Advisory 101

Students express their thoughts and opinions of having an advisory period.

A group of students with a common interest from a group as they play an icebreaker game.

Crystal Li

A group of students with a common interest from a group as they play an icebreaker game.

It’s the class that’s right in the middle of the week. Some enjoy the class while others seem to tolerate it. It’s a class where it can be found in all of the students’ schedules in the Cherry Creek School District. It’s a class where it’s guaranteed to be in students’ schedules for the rest of their high school years. Yep, that’s right, it’s advisory. 

Advisory is a forty-minute class period that occurs every Wednesday right after first periods. Students have the same classmates and teachers for the rest of their high school years. It’s a class where students can build relationships with each other and it’s supposed to be a safe environment for everyone. 

Advisory was implemented in students’ schedules in hopes of helping students with their mental health. Mental health became a big issue last year because of the virus. In some ways, advisory is viewed as a safe environment while others view it as a waste of time.

Sophomore Narya Muniz finds her advisory class useful.  For her first year in high school, she spent the year at Elevation. Advisory has helped her navigate the school and has helped her with her anxieties. 

“It helped me with my anxieties about talking to people around me and asking for help. I’ve noticed some people are actually in my other classes, so I could ask them for notes and just make friends with them,” said Muniz. 

She didn’t have the chance to socialize with others last year because she wasn’t given the chance to do so. Advisory has provided her a chance to make connections with others.

Sophomore Narya Muniz loves interacting with her classmates in advisory. (Crystal Li)

For others, advisory is something they can tolerate. Junior Domanick Stilley feels neutral about having an advisory class. 

“I don’t feel happy or angry having advisory. It’s just kind of like a blank feeling. It’s new and it’s there,” said Stilley. Even if students get angry with having an advisory, they can’t really do anything about it, so the best thing to do is just to accept it and try to make the best out of it. 

While some students are neutral on having to spend forty minutes on advisory every Wednesday, other students find it irritating. 

“Honestly, it’s kind of annoying because it’s just a forty minute chunk of my day that I have to spend doing that instead of classwork or something. It kind of feels like a waste,” said senior Joe Pruitt. 

Luckily, for Pruitt and other seniors, he only has a year of advisory, unlike the freshmen and sophomores. Even though it seems agonizing to have an advisory period for four years with the same people, freshman Anahi Leon doesn’t seem to mind it.

Senior Joe Pruitt thinks that advisory can be helpful if he was having a bad day. (Crystal Li)

“It’s not my favorite class, but I don’t have a problem with it either. I think it’s actually kind of cool. So we could kind of grow with each other,” said Leon.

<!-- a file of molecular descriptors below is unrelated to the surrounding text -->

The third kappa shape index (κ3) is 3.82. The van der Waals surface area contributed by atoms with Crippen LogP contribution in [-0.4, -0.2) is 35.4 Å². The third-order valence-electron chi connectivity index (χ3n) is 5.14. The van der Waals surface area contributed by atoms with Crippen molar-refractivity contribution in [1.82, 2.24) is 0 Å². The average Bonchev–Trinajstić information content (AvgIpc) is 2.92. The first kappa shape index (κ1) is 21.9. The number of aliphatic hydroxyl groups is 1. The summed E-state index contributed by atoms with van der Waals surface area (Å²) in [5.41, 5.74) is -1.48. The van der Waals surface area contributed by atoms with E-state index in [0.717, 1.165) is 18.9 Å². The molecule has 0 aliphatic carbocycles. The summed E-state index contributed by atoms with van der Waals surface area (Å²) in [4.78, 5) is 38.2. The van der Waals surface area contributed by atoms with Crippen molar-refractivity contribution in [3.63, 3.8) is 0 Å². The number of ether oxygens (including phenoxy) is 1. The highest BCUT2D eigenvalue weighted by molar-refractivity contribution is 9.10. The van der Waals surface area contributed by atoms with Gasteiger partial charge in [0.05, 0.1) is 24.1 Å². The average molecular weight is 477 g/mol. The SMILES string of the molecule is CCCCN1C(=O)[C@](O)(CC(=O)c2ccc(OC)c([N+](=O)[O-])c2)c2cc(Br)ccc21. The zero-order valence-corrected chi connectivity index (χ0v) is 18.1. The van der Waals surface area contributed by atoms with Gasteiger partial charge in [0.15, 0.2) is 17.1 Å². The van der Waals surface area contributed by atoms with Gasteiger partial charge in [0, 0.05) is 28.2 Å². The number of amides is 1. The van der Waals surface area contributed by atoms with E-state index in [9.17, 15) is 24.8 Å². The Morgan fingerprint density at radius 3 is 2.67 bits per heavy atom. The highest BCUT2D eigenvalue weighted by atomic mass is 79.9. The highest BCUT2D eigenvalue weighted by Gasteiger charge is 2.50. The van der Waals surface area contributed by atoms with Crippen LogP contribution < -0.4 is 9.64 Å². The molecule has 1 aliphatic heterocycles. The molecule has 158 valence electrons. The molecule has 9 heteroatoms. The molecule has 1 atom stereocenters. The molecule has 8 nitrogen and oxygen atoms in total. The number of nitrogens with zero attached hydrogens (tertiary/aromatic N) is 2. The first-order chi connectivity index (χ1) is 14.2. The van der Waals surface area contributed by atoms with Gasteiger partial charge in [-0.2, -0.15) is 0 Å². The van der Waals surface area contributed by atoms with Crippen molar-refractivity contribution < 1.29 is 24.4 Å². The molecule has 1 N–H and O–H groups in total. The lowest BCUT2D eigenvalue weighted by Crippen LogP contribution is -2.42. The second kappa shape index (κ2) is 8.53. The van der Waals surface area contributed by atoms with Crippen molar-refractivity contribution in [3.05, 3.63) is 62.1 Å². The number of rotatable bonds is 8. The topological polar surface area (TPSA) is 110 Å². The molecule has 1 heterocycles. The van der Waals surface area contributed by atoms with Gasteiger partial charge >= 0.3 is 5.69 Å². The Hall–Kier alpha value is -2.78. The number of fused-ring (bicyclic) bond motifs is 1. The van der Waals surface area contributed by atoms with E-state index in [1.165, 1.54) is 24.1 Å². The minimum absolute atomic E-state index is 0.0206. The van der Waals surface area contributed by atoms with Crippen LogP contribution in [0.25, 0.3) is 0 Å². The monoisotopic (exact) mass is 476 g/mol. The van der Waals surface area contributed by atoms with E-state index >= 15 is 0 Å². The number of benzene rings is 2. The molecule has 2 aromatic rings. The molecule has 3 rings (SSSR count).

Having a positive attitude on advisory can only benefit the students and hopefully, make the class more enjoyable.For the first few classes of advisory, students play games like icebreakers to get to know one another. Some students seem to enjoy the icebreaker games while others find it annoying after a while. 

“I think that they are fun but at the same time we are getting older and these activities are usually for younger kids,” said senior Jolina Andrews. 

At first, these games provide a good way for students to get to know each other, but the questions for icebreakers are very surface-level. So they don’t offer any in-depth conversations between the students.Even with the games being for younger children, students are allowed the chance to build bonds with each other. 

“With the activities, I have been able to see who I can relate to and start making friendships already,” said Andrews. Although it’s a forced interaction, students have a chance to see who may have a similar interest with each other. In a way, it could help students build bonds with each other, but it’s not the best way.

Senior Jolina Andrews sees potential in advisory. (Crystal Li)

For some classes, people are introverted, so they hesitate to build connections with others. So it’s hard to build a bond with others when no one wants to communicate. On the other hand, some students are hopeful to make new friends. 

“None of them seem like bad people. I think they’re all really nice. I think that everybody is kind of introverted,” said Stilley. 

It takes time to start knowing each other because students only see their classmates only once a week. Although advisory is something that happens only once a week, students have the opportunity to build connections with both their classmates and teachers as the years go on. Most students don’t love spending forty minutes on a class period trying to build teamwork, but they don’t mind it either. In a way, advisory offers an escape from the school during the school day. Students must learn how to adapt to this new change because it’s going to be with them for the rest of their high school year.